Exome Sequencing

Exome Sequencing, Trio 2006332
Method: Massively Parallel Sequencing

Exome Sequencing, Familial Control 2006340

Method: Massively Parallel Sequencing

Exome Sequencing,Trio is the preferred test to diagnose an individual with an unknown Mendelian condition.

Order control test on patient’s parents and up to two additional relatives who are affected with the same condition as the patient. It is performed at no additional cost and increases the detection rate.

Exome Sequencing, Proband 2006336
Method: Massively Parallel Sequencing

The Exome Sequencing Proband test should only be ordered when it is not possible to obtain control samples from both biological parents.

Additional Methodology

  • Short tandem repeats (STRs) used to confirm familial relationships
  • Liquid RNA- or DNA-based probes capture exons and intron/exon junctions of known protein-coding RefSeq genes
  • Human reference sequence (Hg19) used for variant identification
  • Variants confirmed by Sanger sequencing as needed
  • Additional testing, such as X-chromosome inactivation, may be performed to aid variant interpretation

Mendelian diseases are inherited conditions linked to individual genes. This test entails whole exome sequencing of a patient (and both parents, if available) with a suspected Mendelian genetic disorder to identify potentially pathogenic variants in ~19,000 genes of known and unknown function. 

Test Overview

Parental specimens are required to identify de novo variants, identify chromosomal phase of variants and interpret patient results.

  • The exome accounts for 1-2% of the human genome but harbors ~85% of pathogenic variants.
  • The function of only ~4,500 genes is currently known.
  • Exome sequencing may or may not
    • Determine etiology of patient’s medical condition
    • Predict prognosis or severity
    • Guide medical management

Information Required for Testing

TEST DESCRIPTION

Clinical Sensitivity

Unpublished internal data

  • ~20% when only the proband is sequenced and one or both parental samples are unavailable
  • ~35% when only performing targeted sequencing of parental samples based on variants identified by sequencing the proband’s exome
  • ~45% when the proband and both parents undergo exome sequencing

Reporting

  • Tens of thousands of genetic variants are identified.
    • Variants may be pathogenic, benign, or of unknown clinical significance.
    • American College of Medical Genetics (ACMG) recommends reporting secondary findings in genes not associated with the patient’s clinical phenotype. (See table below.)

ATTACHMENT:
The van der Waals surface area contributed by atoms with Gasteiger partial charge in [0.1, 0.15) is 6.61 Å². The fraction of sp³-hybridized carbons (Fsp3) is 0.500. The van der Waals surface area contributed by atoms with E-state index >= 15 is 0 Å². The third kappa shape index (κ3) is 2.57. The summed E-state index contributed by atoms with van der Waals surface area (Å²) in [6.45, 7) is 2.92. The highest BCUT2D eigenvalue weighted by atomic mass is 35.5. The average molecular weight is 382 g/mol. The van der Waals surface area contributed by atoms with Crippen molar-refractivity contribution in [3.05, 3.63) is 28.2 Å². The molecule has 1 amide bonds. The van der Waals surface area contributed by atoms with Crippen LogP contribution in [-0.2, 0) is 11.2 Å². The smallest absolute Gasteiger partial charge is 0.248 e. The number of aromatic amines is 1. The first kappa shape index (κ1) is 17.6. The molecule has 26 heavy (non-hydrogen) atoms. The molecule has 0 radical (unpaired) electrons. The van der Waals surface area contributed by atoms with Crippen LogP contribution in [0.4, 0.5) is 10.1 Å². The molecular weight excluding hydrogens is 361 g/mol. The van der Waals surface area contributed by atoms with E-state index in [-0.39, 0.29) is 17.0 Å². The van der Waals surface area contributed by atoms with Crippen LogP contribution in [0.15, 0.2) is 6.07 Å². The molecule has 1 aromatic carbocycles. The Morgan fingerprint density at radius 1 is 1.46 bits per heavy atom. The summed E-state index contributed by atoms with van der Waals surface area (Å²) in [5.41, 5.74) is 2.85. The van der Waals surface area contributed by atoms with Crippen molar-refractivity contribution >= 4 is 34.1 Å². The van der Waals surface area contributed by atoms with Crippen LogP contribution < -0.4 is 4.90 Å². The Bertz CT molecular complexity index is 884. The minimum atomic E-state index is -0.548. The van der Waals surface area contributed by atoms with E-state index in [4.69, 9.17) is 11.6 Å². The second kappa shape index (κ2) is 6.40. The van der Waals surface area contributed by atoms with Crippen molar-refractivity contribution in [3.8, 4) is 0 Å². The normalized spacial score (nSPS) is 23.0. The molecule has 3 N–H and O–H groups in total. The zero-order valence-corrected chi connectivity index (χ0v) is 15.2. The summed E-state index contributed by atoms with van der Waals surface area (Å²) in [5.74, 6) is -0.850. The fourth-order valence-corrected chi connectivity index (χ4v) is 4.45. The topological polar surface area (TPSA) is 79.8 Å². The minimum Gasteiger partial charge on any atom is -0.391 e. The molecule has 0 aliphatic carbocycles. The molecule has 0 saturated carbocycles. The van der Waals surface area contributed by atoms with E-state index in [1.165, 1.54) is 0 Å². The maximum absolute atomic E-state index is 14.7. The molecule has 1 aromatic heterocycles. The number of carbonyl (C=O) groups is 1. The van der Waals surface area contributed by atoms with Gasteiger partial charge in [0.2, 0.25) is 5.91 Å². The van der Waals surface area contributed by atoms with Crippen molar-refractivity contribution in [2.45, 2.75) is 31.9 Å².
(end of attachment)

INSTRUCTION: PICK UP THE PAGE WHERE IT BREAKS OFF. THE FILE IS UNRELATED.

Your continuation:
• Only the following variants are reported:
    • Those predicted to be related to the patient’s phenotype
    • De novo and rare compound heterozygous variants in genes of unknown function, if a causative variant is not identified
    • Pathogenic variants in genes recommended by ACMG, or other medically actionable incidental variants in non-ACMG genes if elected on the consent form
  • Single disease-causing variants in autosomal recessive ACMG genes are not reported.
  • Family members undergoing exome sequencing who complete a consent form requesting ACMG variants will receive a separate report describing pathogenic secondary findings.
  • Results are reported in 4-8 weeks.

Interpretation/Storage/Reanalysis/Data Sharing

  • Accurate representation of biological relationships between family members is imperative for correct test interpretation.
  • Test interpretation is based on information available at the time of testing and may change in the future.
  • Exome sequencing data will be stored for a minimum of 5 years in compliance with ARUP’s data retention policy, but many samples are discarded after testing is complete.
  • Samples may be stored indefinitely for test validation or education purposes after personal identifiers are removed. All New York samples are discarded 60 days following test completion. Patients may request disposal of their sample by calling ARUP Laboratories at (800) 242-2787 x3301.
  • The first request for reanalysis of data is available at no cost; subsequent reanalysis requests will be associated with charges.
  • De-identified information about genetic variants and clinical findings may be published in international databases unless declined on consent form.